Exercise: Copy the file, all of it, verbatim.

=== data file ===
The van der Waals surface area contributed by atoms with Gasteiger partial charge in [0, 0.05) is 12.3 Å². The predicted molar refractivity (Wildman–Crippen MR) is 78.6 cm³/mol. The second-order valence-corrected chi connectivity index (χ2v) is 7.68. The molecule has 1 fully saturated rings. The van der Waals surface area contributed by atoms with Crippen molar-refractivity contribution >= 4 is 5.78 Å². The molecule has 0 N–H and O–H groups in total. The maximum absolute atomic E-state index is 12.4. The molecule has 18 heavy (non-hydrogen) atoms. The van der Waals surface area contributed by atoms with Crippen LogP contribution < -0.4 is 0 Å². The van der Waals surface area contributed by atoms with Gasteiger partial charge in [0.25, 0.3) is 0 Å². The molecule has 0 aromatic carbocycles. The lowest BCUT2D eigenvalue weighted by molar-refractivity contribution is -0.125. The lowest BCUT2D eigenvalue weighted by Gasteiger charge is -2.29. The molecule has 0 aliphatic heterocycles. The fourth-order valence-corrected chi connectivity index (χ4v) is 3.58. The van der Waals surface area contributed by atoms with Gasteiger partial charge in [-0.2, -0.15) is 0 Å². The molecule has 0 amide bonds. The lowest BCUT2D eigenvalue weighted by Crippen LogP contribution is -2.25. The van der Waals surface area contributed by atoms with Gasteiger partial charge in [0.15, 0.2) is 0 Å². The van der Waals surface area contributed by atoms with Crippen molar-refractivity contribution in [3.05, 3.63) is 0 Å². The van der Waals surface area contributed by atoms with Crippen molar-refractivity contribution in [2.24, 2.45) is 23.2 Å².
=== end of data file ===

The van der Waals surface area contributed by atoms with Gasteiger partial charge in [0, 0.05) is 12.3 Å². The predicted molar refractivity (Wildman–Crippen MR) is 78.6 cm³/mol. The second-order valence-corrected chi connectivity index (χ2v) is 7.68. The molecule has 1 fully saturated rings. The van der Waals surface area contributed by atoms with Crippen molar-refractivity contribution >= 4 is 5.78 Å². The molecule has 0 N–H and O–H groups in total. The maximum absolute atomic E-state index is 12.4. The molecule has 18 heavy (non-hydrogen) atoms. The van der Waals surface area contributed by atoms with Crippen LogP contribution < -0.4 is 0 Å². The van der Waals surface area contributed by atoms with Gasteiger partial charge in [0.25, 0.3) is 0 Å². The molecule has 0 aromatic carbocycles. The lowest BCUT2D eigenvalue weighted by molar-refractivity contribution is -0.125. The lowest BCUT2D eigenvalue weighted by Gasteiger charge is -2.29. The molecule has 0 aliphatic heterocycles. The fourth-order valence-corrected chi connectivity index (χ4v) is 3.58. The van der Waals surface area contributed by atoms with Gasteiger partial charge in [-0.2, -0.15) is 0 Å². The molecule has 0 amide bonds. The lowest BCUT2D eigenvalue weighted by Crippen LogP contribution is -2.25. The van der Waals surface area contributed by atoms with Gasteiger partial charge in [0.15, 0.2) is 0 Å². The van der Waals surface area contributed by atoms with Crippen molar-refractivity contribution in [3.05, 3.63) is 0 Å². The van der Waals surface area contributed by atoms with Crippen molar-refractivity contribution in [2.24, 2.45) is 23.2 Å².